Archive for the ‘C.S. Lewis’ Tag

We Are Far Too Easily Pleased…

A couple of Sundays ago our church sang “Jesus, I Am Resting“.

I just love the words to that old song. The song writer captures the essence of what it means to trust/rest in Christ:

Simply trusting Thee Lord Jesus
I behold Thee as Thou art
And Thy love so pure so changeless
Satisfies my heart
Satisfies its deepest longings
Meets supplies its every need

My prayer partner from college is a missionary in the Philippines and he ends each of his ministry update letters with the words, “Satisfied in Him.” That is what it means to rest in Christ – to find in him our only satisfaction – to His glory. As Pastor John Piper puts it, “God is most glorified in us when we are most satisfied in Him.”

The Bible has a word for when we go to anything other than Christ to find our deepest satisfaction – it’s called idolatry. I was very convicted recently of the many things in my life that have become idols. There are about a million things that compete for our desire to be satisfied. When we find our deepest satisfaction in knowing Christ and the power of his resurrection and the fellowship of his suffering, then we have been freed from idolatry and are trusting/resting in him and all that he is and it is then that he is “most glorified in us.”

For many, the Christian life seems to be a bunch of people trying so hard to suppress their desires for “satisfaction”. C.S. Lewis said that the problem is NOT that our desires are too strong – causing us to search endlessly for satisfaction wherever it can be found. NO! The problem is that our desires are too weak and we have learned to become satisfied with far lesser things (cheeseburgers, fine wine, good sex, advancing careers, big screen TV’s). These things are not bad in themselves. In fact our Creator would have us enjoy these things as gifts. The problem is that there is something wrong with us and we take these things that were intended for our enjoyment and we use them for purposes they were not intended. Our eyes beheld the gifts and we became far too easily taken with them instead of looking to the one who gave us those gifts and then resting in Him alone.

C.S. Lewis wrote in The Weight of Glory, “Indeed, if we consider the unblushing promises of reward and the staggering nature of the rewards promised in the Gospels, it would seem that Our Lord finds our desires not too strong, but too weak. We are half-hearted creatures, fooling about with drink and sex and ambition when infinite joy is offered us, like an ignorant child who wants to go on making mud pies in a slum because he cannot imagine what is meant by the offer of a holiday at the sea. We are far too easily pleased.”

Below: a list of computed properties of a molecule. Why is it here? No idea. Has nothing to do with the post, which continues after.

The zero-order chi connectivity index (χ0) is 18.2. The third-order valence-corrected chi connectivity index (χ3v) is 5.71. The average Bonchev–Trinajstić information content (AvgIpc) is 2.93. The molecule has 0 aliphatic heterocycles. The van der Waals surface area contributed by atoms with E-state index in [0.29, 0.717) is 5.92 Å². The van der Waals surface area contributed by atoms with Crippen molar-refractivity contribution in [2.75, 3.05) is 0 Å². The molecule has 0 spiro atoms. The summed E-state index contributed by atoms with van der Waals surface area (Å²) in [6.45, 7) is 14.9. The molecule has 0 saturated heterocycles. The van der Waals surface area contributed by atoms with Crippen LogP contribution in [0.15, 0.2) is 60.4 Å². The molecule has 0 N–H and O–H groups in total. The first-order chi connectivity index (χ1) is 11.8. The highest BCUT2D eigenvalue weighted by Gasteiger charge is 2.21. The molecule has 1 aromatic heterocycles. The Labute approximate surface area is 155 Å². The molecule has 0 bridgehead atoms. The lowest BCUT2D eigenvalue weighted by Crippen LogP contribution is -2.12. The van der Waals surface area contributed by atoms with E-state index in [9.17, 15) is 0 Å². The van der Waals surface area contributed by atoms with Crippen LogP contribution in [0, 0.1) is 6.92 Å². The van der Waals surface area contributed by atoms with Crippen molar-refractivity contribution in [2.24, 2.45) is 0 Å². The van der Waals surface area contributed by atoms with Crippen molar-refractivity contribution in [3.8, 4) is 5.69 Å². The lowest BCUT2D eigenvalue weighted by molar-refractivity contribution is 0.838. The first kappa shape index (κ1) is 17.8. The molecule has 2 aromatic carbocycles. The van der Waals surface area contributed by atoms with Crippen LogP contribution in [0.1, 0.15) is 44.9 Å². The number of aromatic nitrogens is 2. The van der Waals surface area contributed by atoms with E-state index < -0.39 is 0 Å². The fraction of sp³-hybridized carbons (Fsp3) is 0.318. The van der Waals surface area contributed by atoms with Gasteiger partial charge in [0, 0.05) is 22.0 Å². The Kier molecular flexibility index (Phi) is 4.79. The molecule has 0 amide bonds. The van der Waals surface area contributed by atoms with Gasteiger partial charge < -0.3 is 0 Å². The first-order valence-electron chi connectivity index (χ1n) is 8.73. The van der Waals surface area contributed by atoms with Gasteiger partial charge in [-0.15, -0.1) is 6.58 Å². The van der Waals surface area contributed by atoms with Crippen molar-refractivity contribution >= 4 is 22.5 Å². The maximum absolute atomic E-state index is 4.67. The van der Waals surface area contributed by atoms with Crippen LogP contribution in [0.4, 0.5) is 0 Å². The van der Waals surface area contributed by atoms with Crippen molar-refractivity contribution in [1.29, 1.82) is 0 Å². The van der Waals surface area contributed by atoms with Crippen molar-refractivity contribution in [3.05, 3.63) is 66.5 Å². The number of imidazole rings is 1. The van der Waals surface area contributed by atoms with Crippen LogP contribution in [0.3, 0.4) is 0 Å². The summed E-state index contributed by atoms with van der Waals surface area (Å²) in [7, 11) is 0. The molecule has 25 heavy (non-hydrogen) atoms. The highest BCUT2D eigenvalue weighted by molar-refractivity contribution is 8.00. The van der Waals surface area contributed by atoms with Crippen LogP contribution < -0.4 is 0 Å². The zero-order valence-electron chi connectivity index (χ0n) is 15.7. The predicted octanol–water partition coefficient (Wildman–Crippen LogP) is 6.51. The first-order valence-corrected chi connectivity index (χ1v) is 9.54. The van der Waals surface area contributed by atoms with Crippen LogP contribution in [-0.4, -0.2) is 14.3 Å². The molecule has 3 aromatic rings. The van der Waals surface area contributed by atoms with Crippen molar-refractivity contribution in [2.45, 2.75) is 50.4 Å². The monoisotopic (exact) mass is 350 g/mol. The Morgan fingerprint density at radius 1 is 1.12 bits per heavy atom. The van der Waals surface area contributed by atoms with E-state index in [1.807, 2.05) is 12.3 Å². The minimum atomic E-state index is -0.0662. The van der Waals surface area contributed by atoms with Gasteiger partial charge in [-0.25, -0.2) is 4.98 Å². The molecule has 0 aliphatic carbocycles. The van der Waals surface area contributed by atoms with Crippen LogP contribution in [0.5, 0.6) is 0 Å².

Don’t be “far too easily pleased.” Find your rest and satisfaction in Christ alone.

He is not safe!

This past week I heard a sermon that reminded me of this excerpt from C.S. Lewis’s The Lion, the Witch, and the Wardrobe.  Mr. Beaver tells the children that he is going to take them to see Aslan and Lucy asks if Aslan is a man.

“Aslan a man!” said Mr. Beaver sternly.  “Certainly not.  I tell you he is the King of the wood and the son of the great Emperor-beyond-the-Sea.  Don’t you know who is the King of Beasts?  Aslan is a lion – the Lion, the great Lion.”

“Ooh!” said Susan, “I’d thought he was a man. Is he – quite safe?  I shall feel rather nervous about meeting a lion.”

“That you will, dearie, and no mistake,” said Mrs. Beaver; “if there’s anyone who can appear before Aslan without their knees knocking, they’re either braver than most or else just silly.”

“Then he isn’t safe?” said Lucy.

“Safe?” said Mr. Beaver; “don’t you hear what Mrs. Beaver tells you?  Who said anything about safe? ‘Course he isn’t safe.  But he’s good.  He’s the King I tell you.”

How many sit in church each week thinking God is perfectly safe.  Is the God of the Bible safe?  Most people in the congregation have no idea who they supposedly are worshipping on Sunday mornings.  They treat Him just as they treat any of the other accessories in their life.  He is not their treasure.  He is not honored.  He is not revered.  He is not glorified.  He is not exalted.  He is not praised as the great redeemer.  He is only spoken of as the great enhancer to an already comfortable and cozy life.  God says many times in scripture that he demands that his name be made holy.  He will not let his name be profaned.  Read the accounts in scripture about what happens to people who tread lightly where God has warned that we should take great care and be solemnly concerned.  He curses Cain.  He strikes down the sons of Aaron.  He dethrones king Saul.  He is not safe! But he is good.  He is the King.